From The Washington Post:

As we talked, two women caught sight of Kristol from outside and walked in to greet him. The older turned out to be Juleanna Glover, an early Weekly Standard employee who is now a prominent political strategist, and the younger was Shoshana Weissmann, a recent Weekly Standard alum now at a libertarian think tank.
“We were literally just talking about why we love Bill Kristol,” said Glover, who knelt down next to Kristol’s chair to chat.
I asked her to elaborate.
“He’s one of the most noble, principled, thoughtful, brave —”
“Check’s in the mail,” Kristol broke in.
As Glover and Kristol caught up, Weissmann, whose hair had a wide purple streak, told me that she had worked for the Weekly Standard for a year and become a big Kristol fan. “I’m a libertarian, so it was a little different, but he’s become like my grandpa, and I love him and he’s adorable,” she said, adding, “I will love you forever if you quote me saying he’s adorable.”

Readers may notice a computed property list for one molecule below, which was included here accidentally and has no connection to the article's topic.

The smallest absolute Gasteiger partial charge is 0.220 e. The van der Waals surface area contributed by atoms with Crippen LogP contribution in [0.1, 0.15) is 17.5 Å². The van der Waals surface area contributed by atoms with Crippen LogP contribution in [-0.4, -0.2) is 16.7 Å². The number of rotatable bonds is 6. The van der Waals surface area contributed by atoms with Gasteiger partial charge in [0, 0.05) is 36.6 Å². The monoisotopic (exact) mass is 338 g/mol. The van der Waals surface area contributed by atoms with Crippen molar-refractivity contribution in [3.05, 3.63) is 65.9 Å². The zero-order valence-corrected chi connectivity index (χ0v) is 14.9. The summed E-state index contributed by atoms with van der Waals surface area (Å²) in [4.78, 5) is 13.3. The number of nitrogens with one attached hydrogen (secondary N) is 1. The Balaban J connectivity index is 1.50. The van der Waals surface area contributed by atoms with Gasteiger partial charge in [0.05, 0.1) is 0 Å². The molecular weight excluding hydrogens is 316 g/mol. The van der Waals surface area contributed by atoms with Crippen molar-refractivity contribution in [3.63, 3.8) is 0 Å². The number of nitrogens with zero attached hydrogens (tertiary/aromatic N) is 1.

Moments like this can be a reminder of how echo chambers form. But Weissmann’s perspective on Kristol points to another reality as well: While the Weekly Standard has generally reflected a conventionally hawkish Republican worldview, it has also been willing to entertain varying political outlooks, with its writers landing in different places on Trump and many other matters. Labash, for instance, never hid his opposition to the war in Iraq. “It’s a magazine, not a cult,” he says. “You’re free to think freely.”

Featured Publications